Incumbent Insurers and InsurTech, Part 1: Partners in Time
The past 36 months in insurance make an excellent case study for university classrooms. How did InsurTech startups first threaten the insurance industry, then inspire the insurance industry and now end up as mentors, students and partners with the insurance industry? (For an overview of the InsurTech timeline, see last week’s blog.) The study is particularly fascinating if we consider how technologically-savvy most insurers were to begin with. Given time, without an influx of outside InsurTech influence, incumbent insurers would undoubtedly have reached many of the same business and technology changes and advancements that were brought about by InsurTech outside thinking, development and investment. But new digital businesses, digital technologies and digitally-savvy customers created a time-warp — where digital dreams needed to become today’s realities … overnight.
InsurTechs brought new thinking to the table by focusing on external customer pressure points through product innovation such as price, ease of access, engagement and new solutions for un- or under-served markets. Bit by bit, new cloud-enabled, mobile-ready, digital-first insurers and MGAs and new solutions emerged that challenged conventional business assumptions and the traditional “core” systems used. Now, insurers have done more than catch on — they are becoming InsurTech pioneers of their own, while at the same time partnering with the outside InsurTechs and ecosystems that will make their businesses digitally-ready. And in some cases, they are going much further by investing in and taking InsurTechs under their wings, providing them the resources, insurance expertise and space to test and grow up into the “real world” of insurance.
As always, time was the issue. Incumbent insurers didn’t have the strategic focus or priority because they were encumbered by (or in the midst of replacing) their legacy system frameworks that were based on traditional business assumptions of the past decades for insurance. InsurTechs held no such assumptions, giving them a fresh, outside view of the possibilities. And insurance customers were increasingly impatient to receive the kinds of digital service they were receiving elsewhere from industries and companies that were rapidly changing expectations like Amazon, Apple, Netflix, and more. The result has been the growth of hybrid relationships that mix competitive efforts with partnerships, investments and ownerships. If this were a case study, what does the January 2019 InsurTech snapshot look like?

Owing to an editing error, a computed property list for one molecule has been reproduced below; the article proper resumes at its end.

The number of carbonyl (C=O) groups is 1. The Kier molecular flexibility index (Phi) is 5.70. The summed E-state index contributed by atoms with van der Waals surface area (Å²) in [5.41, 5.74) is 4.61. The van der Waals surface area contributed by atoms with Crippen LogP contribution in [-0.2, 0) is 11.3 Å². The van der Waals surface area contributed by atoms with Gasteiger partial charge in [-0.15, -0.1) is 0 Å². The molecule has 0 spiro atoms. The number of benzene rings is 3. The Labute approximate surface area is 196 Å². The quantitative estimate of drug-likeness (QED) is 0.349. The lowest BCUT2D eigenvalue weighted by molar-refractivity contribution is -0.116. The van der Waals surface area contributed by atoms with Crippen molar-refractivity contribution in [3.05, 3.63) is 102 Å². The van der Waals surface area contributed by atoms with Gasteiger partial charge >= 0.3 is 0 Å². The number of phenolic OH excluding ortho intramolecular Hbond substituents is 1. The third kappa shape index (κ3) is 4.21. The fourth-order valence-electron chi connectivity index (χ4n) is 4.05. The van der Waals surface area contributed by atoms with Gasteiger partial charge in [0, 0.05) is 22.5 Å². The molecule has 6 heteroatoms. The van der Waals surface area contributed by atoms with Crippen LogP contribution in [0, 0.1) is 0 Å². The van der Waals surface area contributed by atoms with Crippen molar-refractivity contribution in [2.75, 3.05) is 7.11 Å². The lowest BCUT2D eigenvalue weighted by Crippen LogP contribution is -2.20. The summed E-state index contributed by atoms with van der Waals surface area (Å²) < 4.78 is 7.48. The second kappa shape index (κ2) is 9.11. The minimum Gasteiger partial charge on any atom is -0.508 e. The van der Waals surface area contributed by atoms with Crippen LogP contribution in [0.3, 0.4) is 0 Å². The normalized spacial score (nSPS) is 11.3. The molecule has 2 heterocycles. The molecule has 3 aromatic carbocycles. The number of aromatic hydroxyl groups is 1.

What are InsurTechs thinking?
To find out what InsurTechs are thinking, Majesco, in cooperation with the Global Insurance Accelerator (GIA) and the Silicon Valley Insurance Accelerator (SVIA) recently completed a survey and an accompanying report, InsurTech: Energizing the Shift to Digital Insurance 2.0. The survey was given to two different sets of InsurTech leaders — Insurer/Reinsurer/MGA startups and Outside Solution/Data Provider startups. For our purposes, we’ll call these Insurer/MGAs and Solution Providers.
Using the report as our guide, the survey results provide insights into what InsurTech leaders think of their roles based on their responses to two high-level questions:
- What has been their focus so far and how might that change?
- What are InsurTech views and what have they learned?
What has been their focus?
In Majesco’s survey, Insurer/MGAs had higher growth than Solution Providers over the past year. More importantly, they had higher growth — 10-15% more — than what incumbent insurers indicated in our 2018 Strategic Priorities report. Because focus is a broad concept, we broke down InsurTech priorities into Product Focus, Value Chain Focus and Important Technologies (which we’ll cover in Incumbent Insurers and InsurTech, Part 2).
Both InsurTech segments are devoting most of their attention to P&C lines of business, with Solution Providers having more emphasis on commercial and specialty lines, and Insurer/MGAs on personal lines. P&C processes, particularly for personal and commercial lines, seem to be easier to transform, easier to integrate with InsurTech capabilities and quicker to realize financial gains or loss reductions.